Rapid spread of Harmonia axyridis in Chile and its effects on local coccinellid biodiversity

Grez, Audrey A. and Zaviezo, Tania and Roy, Helen E. and Brown, Peter M. J. and Bizama, Gustavo (2016) Rapid spread of Harmonia axyridis in Chile and its effects on local coccinellid biodiversity. Diversity and Distributions, 22 (9). pp. 982-994. ISSN 1472-4642

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Official URL: http://dx.doi.org/10.1111/ddi.12455


Aim: Biological invasions are one of the major threats to biodiversity. Usually highly disturbed anthropogenic habitats favour invasion by alien species such as the coccinellid Harmonia axyridis. The spread and impact of this species has been documented in Europe and North America, but no information exists for South America. The aims of this study were to: 1) document the process of invasion of H. axyridis in Chile, 2) compare the abundance of H. axyridis in different habitats with varying degrees of disturbance, and 3) assess change in the coccinellid assemblages in alfalfa fields over the six years following invasion. Location: Chile Methods: The spread of H. axyridis was estimated using information from citizen scientists alongside records from the National Pest Surveillance System. The abundance of H. axyridis in different habitat types and of all coccinellids in alfalfa fields was assessed using yellow sticky traps. In alfalfa, the variations in species richness, Shannon and Simpson diversity and equitability indices through time were compared. Results: Harmonia axyridis has rapidly increased in distribution: there have been 1875 records along 2863 km up to 2015 following the first observation in 2008 from Central Chile. The records span from sea level to 3200 m a.s.l. in the Andes. It has spread at an average rate of 184.8 km per year, preferentially colonizing disturbed habitats, but also invading native habitats. In alfalfa it is particularly abundant and has become the dominant species, with a concomitant decrease in species richness and diversity of co-occurring species. Main conclusion: Citizen science, alongside professional surveillance, has provided an effective method for studying invasion by H. axyridis, which is now well established and distributed across Chile. The rate of spread has been dramatic and the associated changes to the coccinellid community could disrupt the functioning, and ultimately resilience, of invaded ecosystems.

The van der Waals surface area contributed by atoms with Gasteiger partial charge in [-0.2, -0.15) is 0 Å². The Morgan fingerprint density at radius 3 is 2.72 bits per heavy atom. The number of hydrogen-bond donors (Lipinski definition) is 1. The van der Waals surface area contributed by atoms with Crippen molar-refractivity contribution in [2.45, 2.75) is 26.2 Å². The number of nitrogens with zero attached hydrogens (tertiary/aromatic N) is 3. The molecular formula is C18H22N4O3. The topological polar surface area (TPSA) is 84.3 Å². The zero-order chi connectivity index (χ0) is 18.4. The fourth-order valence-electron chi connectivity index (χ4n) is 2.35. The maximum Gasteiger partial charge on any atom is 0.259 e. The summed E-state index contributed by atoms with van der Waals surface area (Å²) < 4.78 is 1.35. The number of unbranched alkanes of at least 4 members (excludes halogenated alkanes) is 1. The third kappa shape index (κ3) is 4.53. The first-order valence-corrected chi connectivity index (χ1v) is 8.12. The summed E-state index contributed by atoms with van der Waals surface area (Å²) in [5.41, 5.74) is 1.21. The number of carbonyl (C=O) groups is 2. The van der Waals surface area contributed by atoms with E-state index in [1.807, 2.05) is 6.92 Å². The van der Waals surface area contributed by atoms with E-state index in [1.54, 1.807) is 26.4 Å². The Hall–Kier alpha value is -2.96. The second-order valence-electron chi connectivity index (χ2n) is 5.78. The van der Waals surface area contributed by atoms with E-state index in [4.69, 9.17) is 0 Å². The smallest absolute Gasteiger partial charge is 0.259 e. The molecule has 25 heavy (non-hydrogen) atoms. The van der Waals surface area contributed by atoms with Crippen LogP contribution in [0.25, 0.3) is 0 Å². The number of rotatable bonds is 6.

Item Type: Journal Article
Keywords: Citizen science, Coccinellidae, Distribution, Harlequin ladybird, Invasion
Faculty: ARCHIVED Faculty of Science & Technology (until September 2018)
Depositing User: Dr Peter M.J. Brown
Date Deposited: 13 Jun 2016 15:13
Last Modified: 09 Sep 2021 19:00
URI: https://arro.anglia.ac.uk/id/eprint/700056

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